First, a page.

The ongoing and unhealthy level of the smoke haze from Indonesia poses questions we have to answer: Are the strategies we have been using to fight the haze failing? And if they are not, what else can we do?
When a friend asked me those questions recently, I replied: "It looks like our strategies are not working, but actually, without them, the haze we are experiencing will be even worse. We should keep the strategies we have but realise that as those responsible are morphing and adapting, so we need to morph and adapt our strategies."
I agree with my colleague Euston Quah ("When the haze doesn't go away"; The Straits Times, Tuesday) that fighting the haze will cost us money and time. However, in one crucial area, I disagree with him.
Unlike Professor Quah, I believe consumers need to boycott the paper and palm oil that are being produced by recalcitrant offenders and we need to sue the Singapore companies involved.
We should note that although it is not called a boycott, consumers are already avoiding palm oil, if they can help it. Try looking for palm oil on our supermarket shelves. None can be found. In contrast to olive oil producers, who are proud to tout their family name, palm oil producers are embarrassed by their product. So they label their product as "vegetable oil" or "mixed vegetable oil".
If consumers are avoiding palm oil, why is there still global demand?
No matter how seemingly feeble our attempt may appear to be, to do nothing is to encourage the burning to continue every year. In fact, the rather lackadaisical attitude of Singaporeans when the Pollutant Standards Index was in the 100 to 200 range suggests that we have begun to accept the burning. The companies rely on this - hoping that we will forget about the haze once burning season is over.
Well, global demand is driven by the widespread use of palm oil by large companies in a wide range of products. If you used lipstick or toothpaste this morning, you may have used palm oil.
The product is so widely used in so many products that the largest global buyer, Nestle, is responsible for just 4 per cent of global demand. This small percentage means demand for palm oil is spread among many companies. This makes it difficult to quickly dampen demand by targeting a few large companies. Any strategy to target companies that use palm oil has to be multi-pronged.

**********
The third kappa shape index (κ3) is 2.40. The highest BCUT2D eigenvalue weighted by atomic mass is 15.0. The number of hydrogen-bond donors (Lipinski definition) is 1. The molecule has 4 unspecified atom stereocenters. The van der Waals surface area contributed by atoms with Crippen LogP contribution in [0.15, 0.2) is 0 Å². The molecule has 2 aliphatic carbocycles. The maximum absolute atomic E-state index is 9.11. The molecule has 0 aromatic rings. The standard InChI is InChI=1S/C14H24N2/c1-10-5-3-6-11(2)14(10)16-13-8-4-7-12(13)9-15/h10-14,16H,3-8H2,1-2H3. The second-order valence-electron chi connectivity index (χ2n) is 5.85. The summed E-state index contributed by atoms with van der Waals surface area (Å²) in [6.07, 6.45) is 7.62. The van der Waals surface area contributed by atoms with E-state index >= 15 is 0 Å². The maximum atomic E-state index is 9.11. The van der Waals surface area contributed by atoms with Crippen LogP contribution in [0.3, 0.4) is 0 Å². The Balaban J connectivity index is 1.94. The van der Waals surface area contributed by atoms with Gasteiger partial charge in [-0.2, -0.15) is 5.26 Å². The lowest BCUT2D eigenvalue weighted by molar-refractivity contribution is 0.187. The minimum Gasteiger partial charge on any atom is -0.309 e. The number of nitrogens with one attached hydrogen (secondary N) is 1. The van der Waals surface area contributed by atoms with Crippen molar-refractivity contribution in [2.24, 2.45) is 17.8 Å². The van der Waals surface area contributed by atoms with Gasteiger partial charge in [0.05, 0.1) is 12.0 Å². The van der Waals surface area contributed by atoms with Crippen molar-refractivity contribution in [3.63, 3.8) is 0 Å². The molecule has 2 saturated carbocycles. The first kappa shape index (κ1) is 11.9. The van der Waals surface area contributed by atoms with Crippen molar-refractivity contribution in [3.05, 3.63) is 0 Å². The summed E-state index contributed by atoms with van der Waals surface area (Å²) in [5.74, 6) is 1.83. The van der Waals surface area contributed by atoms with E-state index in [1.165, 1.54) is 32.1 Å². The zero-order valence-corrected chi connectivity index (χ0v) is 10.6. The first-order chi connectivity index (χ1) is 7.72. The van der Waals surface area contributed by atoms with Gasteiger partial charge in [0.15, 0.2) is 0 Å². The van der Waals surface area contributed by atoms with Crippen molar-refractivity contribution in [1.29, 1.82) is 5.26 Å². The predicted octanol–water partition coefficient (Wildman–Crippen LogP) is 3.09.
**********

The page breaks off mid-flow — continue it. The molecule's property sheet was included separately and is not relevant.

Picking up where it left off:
There are a few other reasons we have to act as consumers.
First, the interventions by both the public and private sectors have failed. The public sector has failed, and not for want of trying. The initial strategies in fact were to look to governments, regional cooperation and international agencies to defeat the haze. But they have not got very far. The Asean Transboundary Haze Pollution Agreement signed by all Asean members in 2002 was ratified by Indonesia in September last year, 12 years later.
The private sector is conflicted.
In 2013, a group of us, led by a former chief executive of a large listed company, put together a statement for business to endorse, and thereby take a stance against the unsustainable practice of burning to clear land. The move met with some success until it encountered resistance from those who have extensive business interests in the plantation sector and in Indonesia.
Second, consumer boycotts are a tried and tested way of getting companies to improve their practices. I started a Facebook group, Haze Elimination Action Team, to mobilise consumers. One of its objectives is to fight the haze through consumer boycotts. True, to be more effective, we need to work across borders and target the large companies. We also need consumer education. So we need to press forward on those fronts.
Singapore's Transboundary Haze Pollution Act was expected to drive large companies to mask their illegal activities using smaller firms. Amid the current haze, the self-regulatory body Roundtable on Sustainable Palm Oil (RSPO) has said that up until Aug 24, none of its 600 or so plantation members had fires in their land concessions.
While this is a laudable achievement, fires have since been found on the land of some of those who supply palm oil to the RSPO members. Again, this is where our strategy must adapt to look at the palm oil supply chain and prevent "irresponsible palm oil" from being sold.
The Act has apparently caused some companies to put out feelers about relocating their corporate domicile away from Singapore to avoid being prosecuted and sued. This suggests that the law is taken seriously but that we need to adapt our strategy.
What can consumers do?
For paper, our offices should use only those that are sustainably sourced and not simply ask for three quotations and buy from the cheapest supplier. Government offices and large organisations can show the way. It makes no sense to save money on office paper and spend much more on healthcare.
Finally, there is one big reason we should aim to do something. No matter how seemingly feeble our attempt may appear to be, to do nothing is to encourage the burning to continue every year. In fact, the rather lackadaisical attitude of Singaporeans when the Pollutant Standards Index was in the 100 to 200 range suggests that we have begun to accept the burning. The companies rely on this - hoping that we will forget about the haze once burning season is over. To accept the haze, however, is tantamount to condoning the burning practices. It means choosing to do nothing and quite literally die from the haze over time.
Singaporeans should not think we are losing in the war against haze producers.
It is the other guy who is backpedalling. Let us keep pushing.
•The writer is a professor at the Wee Kim Wee School of Communication and Information, Nanyang Technological University and a vice-president of the Consumers Association of Singapore.
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